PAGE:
Recoil energy generated when you shoot a shotgun is calculated in foot-pounds. You need to know the load weight in ounces, the muzzle velocity, (i.e. 1 1/8th ounce at 1145 fps) and the weight of the gun in pounds. If you know the weight of the wad and the number of grains of powder, you can also enter those numbers, otherwise average values of 33 grains for the wad and 18 grains for the powder will be used. The weight of the wad and powder do not typically change the result by a significant amount.
All numbers must be entered as decimal values.
|Common target loads||Other loads|
|24 gram = 0.847 oz.||1 1/4 oz. = 1.25 oz.|
|7/8 oz. = 0.875 oz.||1 5/8 oz. = 1.675 oz.|
|1 1/8 oz. = 1.125 oz.||1 7/8 oz. = 1.875 oz.|
|00-Buck 8-pellet = 0.984 oz.||00-Buck 9-pellet = 1.107 oz.|
The three primary variables that influence recoil energy are the amount of shot that goes out the barrel, the velocity of the shot and the weight of the gun. Increase the amount of shot or the velocity of the shot and the recoil energy increases. Increase the weight of the gun and the recoil energy decreases.
There are two basic physics principles involved in this problem ... conservation of momentum and calculation of kinetic energy. Complicating the issue is that we use ounces for shot weight, grains for powder weight, lots of different units for wad weight and physics likes mass not weight.
Before you shoot a shotgun the gun and the shot shell pellets are both at rest. After you shoot the pellets/wad/powder goes out the barrel and the gun goes in the other direction. The key here is momentum which is mass times velocity. So although the velocity of the pellets is large, their mass is small compared to the mass of the gun. The key equation here is:
mgunvgun=mshotvshot + mwadvwad + mpowdervpowder
Where the left side is the mass and velocity of the gun and the right is the mass and velocity of the shot pellets, wad and powder gases. The velocity of the shot and wad is given to us by the manufacturers. The velocity of the powder gases is a little more complicated. There are a number of values for the velocity of the gases. The most commonly used one is 4,700 ft/s. Another estimate is 1.7 times the muzzle velocity of the shot. For this calculator I am using 4,700 ft/s. The difference here is one of a few percent, not very significant.
Since we know the mass/weight of the shot, the mass of the powder, the muzzle velocity and the mass/weight of the gun we can calculate the recoil velocity of the gun.
Once we have the recoil velocity of the shotgun we can calculate the kinetic energy of the gun. This is the "free" recoil energy. The recoil energy is calculated as:
Energy = 1/2 mgunvgun2
So we now have all we need to calculate the recoil energy of a shotgun if we know the weight of the gun, the amount of shot, the velocity of the shot, the weight of the wad and the amount of powder. If you don't know the weight of the wad or the weight of the powder I put in average values. No worries as these two values won't change the final answer by a significant amount.
The other problem is to do a bunch of conversions. There are 16 ounces to a pound and 7,000 grains to a pound. Getting from weight to mass requires that we convert pounds to slugs ... on earth there are about 32 lbs to a slug.
So the final equation for calculating recoil energy is:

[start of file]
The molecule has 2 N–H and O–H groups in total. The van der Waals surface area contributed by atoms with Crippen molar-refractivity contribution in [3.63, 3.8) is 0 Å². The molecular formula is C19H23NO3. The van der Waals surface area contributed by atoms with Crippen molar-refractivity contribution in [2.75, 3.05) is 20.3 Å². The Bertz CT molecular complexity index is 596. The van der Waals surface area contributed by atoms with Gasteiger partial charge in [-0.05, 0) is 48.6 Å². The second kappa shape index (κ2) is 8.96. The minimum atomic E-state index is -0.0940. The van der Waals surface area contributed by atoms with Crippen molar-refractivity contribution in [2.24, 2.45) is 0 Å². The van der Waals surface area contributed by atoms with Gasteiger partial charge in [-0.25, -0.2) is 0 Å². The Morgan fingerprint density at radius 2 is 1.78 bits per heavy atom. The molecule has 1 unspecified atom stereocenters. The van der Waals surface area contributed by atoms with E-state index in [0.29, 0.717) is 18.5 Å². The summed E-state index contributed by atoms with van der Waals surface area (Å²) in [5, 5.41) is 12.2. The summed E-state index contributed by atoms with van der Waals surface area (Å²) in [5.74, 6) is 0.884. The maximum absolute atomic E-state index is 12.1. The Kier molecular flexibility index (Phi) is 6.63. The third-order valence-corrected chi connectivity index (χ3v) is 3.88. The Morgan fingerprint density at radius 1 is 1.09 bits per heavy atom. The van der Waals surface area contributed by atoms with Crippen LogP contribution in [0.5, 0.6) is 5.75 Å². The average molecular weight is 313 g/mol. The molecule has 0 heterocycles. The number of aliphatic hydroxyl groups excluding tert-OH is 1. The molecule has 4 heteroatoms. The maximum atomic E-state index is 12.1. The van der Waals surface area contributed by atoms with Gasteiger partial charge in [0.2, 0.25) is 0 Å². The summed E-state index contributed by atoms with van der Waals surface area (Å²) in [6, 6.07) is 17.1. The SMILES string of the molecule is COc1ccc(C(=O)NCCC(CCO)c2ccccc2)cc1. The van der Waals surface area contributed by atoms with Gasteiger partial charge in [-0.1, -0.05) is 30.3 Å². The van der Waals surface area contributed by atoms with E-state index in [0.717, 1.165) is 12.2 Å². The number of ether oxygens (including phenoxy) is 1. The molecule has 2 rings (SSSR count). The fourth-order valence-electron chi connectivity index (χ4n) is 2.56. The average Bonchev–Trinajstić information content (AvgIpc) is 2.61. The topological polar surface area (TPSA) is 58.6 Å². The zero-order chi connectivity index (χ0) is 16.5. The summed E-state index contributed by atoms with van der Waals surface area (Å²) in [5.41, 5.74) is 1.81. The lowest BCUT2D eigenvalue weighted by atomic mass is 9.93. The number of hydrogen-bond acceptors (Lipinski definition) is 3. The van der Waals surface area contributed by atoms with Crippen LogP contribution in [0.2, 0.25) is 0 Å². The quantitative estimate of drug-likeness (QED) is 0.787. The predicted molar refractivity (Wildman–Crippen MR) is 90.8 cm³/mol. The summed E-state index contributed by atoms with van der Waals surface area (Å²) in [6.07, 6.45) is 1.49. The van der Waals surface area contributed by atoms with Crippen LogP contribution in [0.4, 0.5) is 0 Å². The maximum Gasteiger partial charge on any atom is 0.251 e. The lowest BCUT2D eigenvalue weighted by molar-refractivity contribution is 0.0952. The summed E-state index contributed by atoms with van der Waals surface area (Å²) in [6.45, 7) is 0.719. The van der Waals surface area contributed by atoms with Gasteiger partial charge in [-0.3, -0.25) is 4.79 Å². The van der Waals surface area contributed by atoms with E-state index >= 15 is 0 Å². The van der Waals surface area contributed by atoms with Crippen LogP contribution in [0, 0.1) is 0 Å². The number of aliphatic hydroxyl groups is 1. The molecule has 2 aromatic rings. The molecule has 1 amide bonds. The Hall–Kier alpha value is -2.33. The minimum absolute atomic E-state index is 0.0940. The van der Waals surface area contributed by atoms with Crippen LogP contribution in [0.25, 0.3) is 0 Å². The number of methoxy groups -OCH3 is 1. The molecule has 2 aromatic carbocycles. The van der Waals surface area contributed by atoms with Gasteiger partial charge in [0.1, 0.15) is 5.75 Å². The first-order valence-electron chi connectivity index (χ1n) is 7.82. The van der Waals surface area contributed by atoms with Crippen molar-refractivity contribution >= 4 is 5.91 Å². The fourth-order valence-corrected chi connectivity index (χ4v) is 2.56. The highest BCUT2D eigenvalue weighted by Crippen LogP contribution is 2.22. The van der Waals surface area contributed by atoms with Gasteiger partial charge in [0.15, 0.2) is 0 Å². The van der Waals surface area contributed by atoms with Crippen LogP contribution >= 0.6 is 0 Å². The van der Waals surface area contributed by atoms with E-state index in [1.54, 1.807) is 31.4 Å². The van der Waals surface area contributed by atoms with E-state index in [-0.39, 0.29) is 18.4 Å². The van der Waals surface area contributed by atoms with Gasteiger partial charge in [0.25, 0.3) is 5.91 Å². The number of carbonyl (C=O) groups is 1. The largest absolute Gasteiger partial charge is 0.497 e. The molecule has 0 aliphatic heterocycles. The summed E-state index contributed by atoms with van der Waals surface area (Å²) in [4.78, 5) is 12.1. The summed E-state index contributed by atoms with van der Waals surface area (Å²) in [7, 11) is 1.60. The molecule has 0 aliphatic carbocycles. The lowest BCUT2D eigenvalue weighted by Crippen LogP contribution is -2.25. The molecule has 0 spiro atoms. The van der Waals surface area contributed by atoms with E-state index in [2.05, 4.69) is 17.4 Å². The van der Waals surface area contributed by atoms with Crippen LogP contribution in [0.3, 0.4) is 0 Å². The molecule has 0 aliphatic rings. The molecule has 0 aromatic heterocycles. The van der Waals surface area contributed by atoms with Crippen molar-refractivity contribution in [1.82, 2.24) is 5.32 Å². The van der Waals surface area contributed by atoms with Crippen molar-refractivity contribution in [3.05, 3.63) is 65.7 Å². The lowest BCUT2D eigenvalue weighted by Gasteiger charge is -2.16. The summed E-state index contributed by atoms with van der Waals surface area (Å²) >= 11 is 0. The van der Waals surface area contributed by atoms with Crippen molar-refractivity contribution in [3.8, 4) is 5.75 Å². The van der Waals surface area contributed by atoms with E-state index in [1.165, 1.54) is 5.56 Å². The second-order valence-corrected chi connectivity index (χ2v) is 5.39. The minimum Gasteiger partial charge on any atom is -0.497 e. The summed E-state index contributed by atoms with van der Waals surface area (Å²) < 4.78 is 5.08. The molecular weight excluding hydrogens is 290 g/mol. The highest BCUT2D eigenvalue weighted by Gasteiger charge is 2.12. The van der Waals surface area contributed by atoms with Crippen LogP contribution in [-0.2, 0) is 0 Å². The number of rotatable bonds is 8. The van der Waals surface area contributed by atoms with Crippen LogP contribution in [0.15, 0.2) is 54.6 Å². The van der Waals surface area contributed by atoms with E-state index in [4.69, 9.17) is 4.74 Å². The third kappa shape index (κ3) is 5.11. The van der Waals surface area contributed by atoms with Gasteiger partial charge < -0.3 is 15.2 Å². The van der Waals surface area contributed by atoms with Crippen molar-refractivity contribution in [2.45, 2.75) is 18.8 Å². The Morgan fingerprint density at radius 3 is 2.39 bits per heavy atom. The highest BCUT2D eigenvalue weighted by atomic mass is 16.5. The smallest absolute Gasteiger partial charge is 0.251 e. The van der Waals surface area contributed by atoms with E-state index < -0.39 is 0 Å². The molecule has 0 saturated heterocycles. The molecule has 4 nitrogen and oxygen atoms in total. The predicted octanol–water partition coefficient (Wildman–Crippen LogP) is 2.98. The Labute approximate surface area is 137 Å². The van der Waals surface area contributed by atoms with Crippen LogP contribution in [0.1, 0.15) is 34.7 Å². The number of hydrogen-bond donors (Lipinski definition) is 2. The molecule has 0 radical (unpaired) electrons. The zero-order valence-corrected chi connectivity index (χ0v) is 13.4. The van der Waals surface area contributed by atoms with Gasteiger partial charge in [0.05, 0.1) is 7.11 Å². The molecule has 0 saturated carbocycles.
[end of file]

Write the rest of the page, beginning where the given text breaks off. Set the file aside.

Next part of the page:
Recoil Energy = (mshotvshot + mwadvwad + 4,700 * mpowder) 2/64.348* mgun
where in the numerator we have the mass of the shot times the velocity of the shot plus the mass of the wad times the velocity of the wad plus the velocity of the powder (4,700 ft/s) times the mass of the powder. That quantity is squared. It is divided by the mass of the gun. The 64.348 does all of the conversions (lbs to slugs*2 for kinetic energy).
The Meaning of Drams Equivalent
Probably one of the most confusing aspects of understanding shotshells is this business of drams equivalent. This designation goes back to the early days when smokeless powder was first being loaded in shotshells, and black powder loads were the norm. A dram is 1/16 of an ounce or 27.34 grains, and 12 gauge black powder field loads in the late 19th century quite typically contained 3-3/4 drams of black powder behind 1-1/4 ounces of shot. You cannot load the same weight of smokeless powder into a shotshell and expect to survive the experience, so the drams equivalent designation was invented in order for shotgunners of the day, who were familiar with black powder loadings, to have a basis of comparison between typical black powder loads and the new smokeless powder loads. Drams equivalent is therefore related to the velocity produced by smokeless powder for a given black powder charge in drams and varies by gauge and the weight of shot. For example, a typical 12 gauge 1-1/8 ounce shot load that is 3 drams equivalent will produce a nominal 1200 fps at the muzzle, but a 20 gauge 7/8 ounce load to produce about the same muzzle velocity is a 2-1/2 drams equivalent load. The following is a table that correlates the drams equivalent loads by gauge, shotshell length, shot weight, and muzzle velocity.
|Gauge||Case Length (inches)||Shot Weight (ounces)||Drams Equivalent||Nominal Velocity (fps)|
Interesting 12 Gauge Recoil Comparisons
|SKU||Description||Velocity (fps)||Recoil Energy (ft-lbs)|
|LEF127RS||FED LE 1 oz Slug||1600||27.8|
|LE127RS||FED LE 1 oz Slug||1300||19.2|
|CMSLUG||RWS Copper Matrix 7/8 oz Slug||1404||17.1|
|12LESLUG||Fiocchi 3-Gun 7/8 oz Slug||1300||15.5|
|LE12700||FED LE 9-pellet 00-Buck||1325||23.6|
|LE13200||FED LE 9-pellet 00-Buck||1145||18.2|
|LE13300||FED LE 8-pellet 00-Buck||1145||15.4|
|XU12H4||WIN 1-1/8 oz #4||1255||21.9|
|XU126||WIN 1 oz #6||1290||19.0|
|TLT288||RIO 1 oz #8 Target||1210||17.0|
|SP410RS||REM 1/5 oz Slug||1830||4.9|
Original Information: http://www.reloadingpro.com & https://www.marianhighschool.net/